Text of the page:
69 RIP VAN WINKLE Reference to Diedrich Knickerbocker Story takes place at the Catskills Rip: simple, good-natured fellow, ancestors fought in a war against the Swedes, he is not a fighter Obedient, hen-pecked husband Popular in the village Ready to attend anybody’s business, but his own Rather starve on penny, than work for a pound

70 RIP VAN WINKLE His house is in the worst condition in the neighborhood Termagant wife, virago Escapes into nature, goes squirrel shooting Encounter with a supernatural being, falls asleep for 20 years Sleeps through the American Revolution Achieves independence from petticoat government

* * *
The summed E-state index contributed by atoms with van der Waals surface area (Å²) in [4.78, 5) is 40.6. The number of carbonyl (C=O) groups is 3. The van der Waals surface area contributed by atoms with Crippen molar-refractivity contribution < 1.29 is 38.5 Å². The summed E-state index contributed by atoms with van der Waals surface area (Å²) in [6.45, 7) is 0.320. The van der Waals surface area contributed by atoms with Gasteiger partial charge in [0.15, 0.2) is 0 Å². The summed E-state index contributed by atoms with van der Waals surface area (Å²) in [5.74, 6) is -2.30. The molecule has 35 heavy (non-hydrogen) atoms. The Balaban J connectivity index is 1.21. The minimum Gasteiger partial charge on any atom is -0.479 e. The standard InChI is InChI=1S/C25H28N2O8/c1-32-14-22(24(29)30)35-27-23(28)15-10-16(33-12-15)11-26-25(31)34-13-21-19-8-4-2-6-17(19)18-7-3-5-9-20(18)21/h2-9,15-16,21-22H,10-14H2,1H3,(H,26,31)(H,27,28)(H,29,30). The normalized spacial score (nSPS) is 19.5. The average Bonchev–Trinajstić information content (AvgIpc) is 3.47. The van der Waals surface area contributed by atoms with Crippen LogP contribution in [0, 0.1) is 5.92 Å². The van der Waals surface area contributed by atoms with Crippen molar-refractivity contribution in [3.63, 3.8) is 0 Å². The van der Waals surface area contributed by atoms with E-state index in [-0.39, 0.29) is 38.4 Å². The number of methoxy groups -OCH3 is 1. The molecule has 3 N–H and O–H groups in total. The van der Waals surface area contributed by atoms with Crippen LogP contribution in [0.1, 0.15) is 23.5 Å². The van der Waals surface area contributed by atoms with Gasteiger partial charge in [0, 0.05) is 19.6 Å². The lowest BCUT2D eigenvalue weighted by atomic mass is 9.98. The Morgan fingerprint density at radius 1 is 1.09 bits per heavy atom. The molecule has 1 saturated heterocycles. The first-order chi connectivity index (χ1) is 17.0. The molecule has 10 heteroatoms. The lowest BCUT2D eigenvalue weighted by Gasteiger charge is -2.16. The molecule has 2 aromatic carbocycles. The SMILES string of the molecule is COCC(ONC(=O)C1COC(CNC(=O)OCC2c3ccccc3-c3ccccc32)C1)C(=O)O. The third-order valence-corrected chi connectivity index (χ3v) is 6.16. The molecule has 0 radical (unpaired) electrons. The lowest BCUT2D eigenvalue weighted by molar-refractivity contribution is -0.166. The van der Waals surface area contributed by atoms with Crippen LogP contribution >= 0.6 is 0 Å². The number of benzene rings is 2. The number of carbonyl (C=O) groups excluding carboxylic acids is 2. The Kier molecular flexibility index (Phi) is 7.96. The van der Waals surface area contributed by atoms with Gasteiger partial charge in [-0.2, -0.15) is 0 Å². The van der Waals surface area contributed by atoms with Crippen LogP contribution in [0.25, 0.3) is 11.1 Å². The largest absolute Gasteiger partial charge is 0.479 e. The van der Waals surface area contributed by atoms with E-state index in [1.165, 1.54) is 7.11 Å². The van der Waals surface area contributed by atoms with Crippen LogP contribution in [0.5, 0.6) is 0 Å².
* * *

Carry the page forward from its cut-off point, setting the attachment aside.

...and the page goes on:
71 DAME VAN WINKLE Fiery furnace of domestic tribulation A sharp tongue is the only edge tool that grows sharper with constant use The character is Irving’s invention Stereotypical image of women

72 THE CHARACTER OF RIP Underdog, a loser we want to see „win” A negation of the Puritan work ethic An opposite of Franklin’s self-made man Parallel with America: upon return from woods he is uncertain, confused, he earns his respected place in society Personal identity is fused with national identity A unique version of the American dream: a peaceful living in the lap of nature (Thoreau: Walden)

73 An escapist fantasy Ineffectual male hero, does not face problems An American anti-hero Failed as a husband, father, breadwinner Moral teaching, didactic value: husbands should be more industrious and attentive, wives: less antagonistic, more accepting